Biochemical and biophysical analyses of hypoxia sensing prolyl hydroxylases from Dictyostelium discoideum and Toxoplasma gondii

Liu, Tongri, et al. “Biochemical and Biophysical Analyses of Hypoxia Sensing Prolyl Hydroxylases from Dictyostelium Discoideum and Toxoplasma Gondii.” Journal of Biological Chemistry, no. 49, Elsevier BV, Dec. 2020, pp. 16545–61. Crossref, doi:10.1074/jbc.ra120.013998.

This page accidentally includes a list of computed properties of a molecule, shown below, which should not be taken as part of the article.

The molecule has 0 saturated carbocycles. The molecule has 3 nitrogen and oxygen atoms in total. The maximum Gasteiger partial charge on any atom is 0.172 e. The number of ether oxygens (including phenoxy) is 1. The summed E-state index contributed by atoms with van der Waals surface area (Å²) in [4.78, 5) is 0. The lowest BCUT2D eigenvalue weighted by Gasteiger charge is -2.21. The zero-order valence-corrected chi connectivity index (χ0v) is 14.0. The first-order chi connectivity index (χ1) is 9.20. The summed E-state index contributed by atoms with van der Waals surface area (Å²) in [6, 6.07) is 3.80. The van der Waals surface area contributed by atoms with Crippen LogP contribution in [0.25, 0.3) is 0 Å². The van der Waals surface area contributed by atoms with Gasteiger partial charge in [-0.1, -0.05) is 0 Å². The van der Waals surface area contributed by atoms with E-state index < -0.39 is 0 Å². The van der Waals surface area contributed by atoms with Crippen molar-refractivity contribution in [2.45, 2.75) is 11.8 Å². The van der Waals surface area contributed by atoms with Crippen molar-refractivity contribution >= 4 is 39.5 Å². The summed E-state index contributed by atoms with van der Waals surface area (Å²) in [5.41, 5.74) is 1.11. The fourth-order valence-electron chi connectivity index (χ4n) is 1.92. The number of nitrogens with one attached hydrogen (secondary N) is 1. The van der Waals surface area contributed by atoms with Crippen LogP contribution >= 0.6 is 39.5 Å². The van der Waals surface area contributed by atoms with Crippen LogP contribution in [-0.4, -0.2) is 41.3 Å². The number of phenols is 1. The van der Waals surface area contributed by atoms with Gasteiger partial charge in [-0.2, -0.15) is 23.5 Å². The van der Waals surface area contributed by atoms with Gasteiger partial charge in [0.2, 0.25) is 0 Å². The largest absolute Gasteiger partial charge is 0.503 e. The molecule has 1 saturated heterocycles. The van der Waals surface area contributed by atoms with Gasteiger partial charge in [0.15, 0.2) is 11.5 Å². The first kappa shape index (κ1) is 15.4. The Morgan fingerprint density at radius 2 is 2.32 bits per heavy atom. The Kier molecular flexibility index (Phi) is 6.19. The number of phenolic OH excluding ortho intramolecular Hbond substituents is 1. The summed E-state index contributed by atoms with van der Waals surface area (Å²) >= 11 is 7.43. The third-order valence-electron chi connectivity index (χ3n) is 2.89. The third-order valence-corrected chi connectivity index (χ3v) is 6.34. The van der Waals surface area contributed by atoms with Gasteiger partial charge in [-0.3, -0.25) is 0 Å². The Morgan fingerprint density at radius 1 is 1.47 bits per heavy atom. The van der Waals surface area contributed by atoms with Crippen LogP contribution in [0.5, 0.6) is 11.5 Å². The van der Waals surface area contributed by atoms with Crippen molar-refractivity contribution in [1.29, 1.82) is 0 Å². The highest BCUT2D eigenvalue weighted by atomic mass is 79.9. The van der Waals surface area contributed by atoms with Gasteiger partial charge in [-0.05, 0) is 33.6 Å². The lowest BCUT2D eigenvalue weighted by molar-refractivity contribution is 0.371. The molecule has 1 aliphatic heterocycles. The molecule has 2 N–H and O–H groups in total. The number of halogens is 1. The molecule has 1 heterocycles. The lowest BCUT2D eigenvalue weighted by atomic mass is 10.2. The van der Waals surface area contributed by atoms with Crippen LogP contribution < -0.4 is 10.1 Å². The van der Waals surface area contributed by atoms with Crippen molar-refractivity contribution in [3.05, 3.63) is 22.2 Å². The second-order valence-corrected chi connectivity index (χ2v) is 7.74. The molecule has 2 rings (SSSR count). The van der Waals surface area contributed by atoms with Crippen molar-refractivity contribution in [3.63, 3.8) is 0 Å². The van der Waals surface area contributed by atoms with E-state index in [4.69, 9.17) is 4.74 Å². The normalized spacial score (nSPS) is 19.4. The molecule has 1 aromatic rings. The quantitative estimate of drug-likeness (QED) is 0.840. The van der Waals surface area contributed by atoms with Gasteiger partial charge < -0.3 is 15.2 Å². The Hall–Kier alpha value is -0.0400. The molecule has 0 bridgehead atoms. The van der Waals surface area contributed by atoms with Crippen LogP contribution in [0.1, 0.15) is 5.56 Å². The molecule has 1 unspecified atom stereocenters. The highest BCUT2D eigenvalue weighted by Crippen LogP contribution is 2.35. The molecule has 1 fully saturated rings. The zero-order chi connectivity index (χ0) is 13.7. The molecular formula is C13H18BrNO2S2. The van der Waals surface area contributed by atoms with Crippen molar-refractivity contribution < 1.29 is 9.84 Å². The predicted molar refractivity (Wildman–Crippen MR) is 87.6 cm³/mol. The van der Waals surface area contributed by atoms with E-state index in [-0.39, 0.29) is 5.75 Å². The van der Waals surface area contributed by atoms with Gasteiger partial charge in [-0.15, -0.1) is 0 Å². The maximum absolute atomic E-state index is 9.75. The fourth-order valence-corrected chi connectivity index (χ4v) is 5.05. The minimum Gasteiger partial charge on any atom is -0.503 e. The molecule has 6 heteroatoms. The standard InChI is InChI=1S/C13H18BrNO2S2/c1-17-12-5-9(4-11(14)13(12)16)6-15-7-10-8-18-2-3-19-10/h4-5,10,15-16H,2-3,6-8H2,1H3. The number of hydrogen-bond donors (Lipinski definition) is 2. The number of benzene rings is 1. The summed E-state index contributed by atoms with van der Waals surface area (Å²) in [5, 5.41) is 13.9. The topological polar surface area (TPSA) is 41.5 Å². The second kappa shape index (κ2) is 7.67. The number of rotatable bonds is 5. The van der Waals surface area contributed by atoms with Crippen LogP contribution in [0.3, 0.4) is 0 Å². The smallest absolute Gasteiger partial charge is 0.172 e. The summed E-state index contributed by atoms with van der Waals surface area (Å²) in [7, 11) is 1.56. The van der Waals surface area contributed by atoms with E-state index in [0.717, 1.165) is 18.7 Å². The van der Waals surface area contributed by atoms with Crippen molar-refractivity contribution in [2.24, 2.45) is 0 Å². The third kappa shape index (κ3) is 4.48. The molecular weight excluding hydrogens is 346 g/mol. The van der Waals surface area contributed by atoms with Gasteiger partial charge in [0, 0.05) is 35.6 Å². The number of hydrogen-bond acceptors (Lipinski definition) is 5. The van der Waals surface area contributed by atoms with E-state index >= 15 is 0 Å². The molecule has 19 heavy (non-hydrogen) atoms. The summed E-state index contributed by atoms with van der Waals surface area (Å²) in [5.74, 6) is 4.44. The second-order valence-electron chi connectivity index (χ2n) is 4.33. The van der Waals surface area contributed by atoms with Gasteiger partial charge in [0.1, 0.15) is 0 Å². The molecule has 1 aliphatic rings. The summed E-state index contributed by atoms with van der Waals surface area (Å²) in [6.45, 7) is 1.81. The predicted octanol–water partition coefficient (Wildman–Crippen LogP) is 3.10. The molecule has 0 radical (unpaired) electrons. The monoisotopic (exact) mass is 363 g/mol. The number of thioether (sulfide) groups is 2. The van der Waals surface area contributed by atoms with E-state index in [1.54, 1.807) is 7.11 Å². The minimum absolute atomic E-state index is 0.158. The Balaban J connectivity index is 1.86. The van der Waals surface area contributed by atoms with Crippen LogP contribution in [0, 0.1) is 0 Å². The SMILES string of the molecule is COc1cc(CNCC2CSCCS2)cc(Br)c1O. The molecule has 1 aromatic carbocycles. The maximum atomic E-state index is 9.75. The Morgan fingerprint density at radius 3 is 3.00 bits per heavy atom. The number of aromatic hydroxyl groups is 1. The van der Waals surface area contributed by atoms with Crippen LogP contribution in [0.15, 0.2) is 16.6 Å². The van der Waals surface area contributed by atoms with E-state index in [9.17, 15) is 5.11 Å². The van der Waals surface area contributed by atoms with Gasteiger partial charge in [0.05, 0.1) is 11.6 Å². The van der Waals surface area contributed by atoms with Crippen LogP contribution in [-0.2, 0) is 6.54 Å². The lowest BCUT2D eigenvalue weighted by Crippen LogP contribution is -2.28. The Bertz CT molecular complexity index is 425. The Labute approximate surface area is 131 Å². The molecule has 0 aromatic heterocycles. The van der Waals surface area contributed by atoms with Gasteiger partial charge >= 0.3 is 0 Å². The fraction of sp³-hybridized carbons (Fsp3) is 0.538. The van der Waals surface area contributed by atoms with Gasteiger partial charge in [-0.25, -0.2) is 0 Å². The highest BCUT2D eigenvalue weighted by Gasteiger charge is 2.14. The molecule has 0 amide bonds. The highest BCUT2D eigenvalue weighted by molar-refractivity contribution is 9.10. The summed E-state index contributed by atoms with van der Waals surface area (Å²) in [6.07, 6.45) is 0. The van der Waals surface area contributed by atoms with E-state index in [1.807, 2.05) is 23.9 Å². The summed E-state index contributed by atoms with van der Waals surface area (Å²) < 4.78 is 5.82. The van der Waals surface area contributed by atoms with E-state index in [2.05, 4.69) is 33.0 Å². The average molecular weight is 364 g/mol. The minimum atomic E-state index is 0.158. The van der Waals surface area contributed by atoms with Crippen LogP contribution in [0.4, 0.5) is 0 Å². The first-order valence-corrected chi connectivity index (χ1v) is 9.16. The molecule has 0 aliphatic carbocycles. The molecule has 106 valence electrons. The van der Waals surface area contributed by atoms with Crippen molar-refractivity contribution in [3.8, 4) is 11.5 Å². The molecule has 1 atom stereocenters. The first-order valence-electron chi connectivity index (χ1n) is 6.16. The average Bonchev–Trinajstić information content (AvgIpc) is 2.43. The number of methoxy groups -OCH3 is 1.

In animals, the response to chronic hypoxia is mediated by prolyl hydroxylases (PHDs) that regulate the levels of hypoxia-inducible transcription factor α (HIFα). PHD homologues exist in other types of eukaryotes and prokaryotes where they act on non HIF substrates. To gain insight into the factors underlying different PHD substrates and properties, we carried out biochemical and biophysical studies on PHD homologues from the cellular slime mold, Dictyostelium discoideum, and the protozoan parasite, Toxoplasma gondii, both lacking HIF. The respective prolyl-hydroxylases (DdPhyA and TgPhyA) catalyze prolyl-hydroxylation of S-phase kinase-associated protein 1 (Skp1), a reaction enabling adaptation to different dioxygen availability. Assays with full-length Skp1 substrates reveal substantial differences in the kinetic properties of DdPhyA and TgPhyA, both with respect to each other and compared with human PHD2; consistent with cellular studies, TgPhyA is more active at low dioxygen concentrations than DdPhyA. TgSkp1 is a DdPhyA substrate and DdSkp1 is a TgPhyA substrate. No cross-reactivity was detected between DdPhyA/TgPhyA substrates and human PHD2. The human Skp1 E147P variant is a DdPhyA and TgPhyA substrate, suggesting some retention of ancestral interactions. Crystallographic analysis of DdPhyA enables comparisons with homologues from humans, Trichoplax adhaerens, and prokaryotes, informing on differences in mobile elements involved in substrate binding and catalysis. In DdPhyA, two mobile loops that enclose substrates in the PHDs are conserved, but the C-terminal helix of the PHDs is strikingly absent. The combined results support the proposal that PHD homologues have evolved kinetic and structural features suited to their specific sensing roles.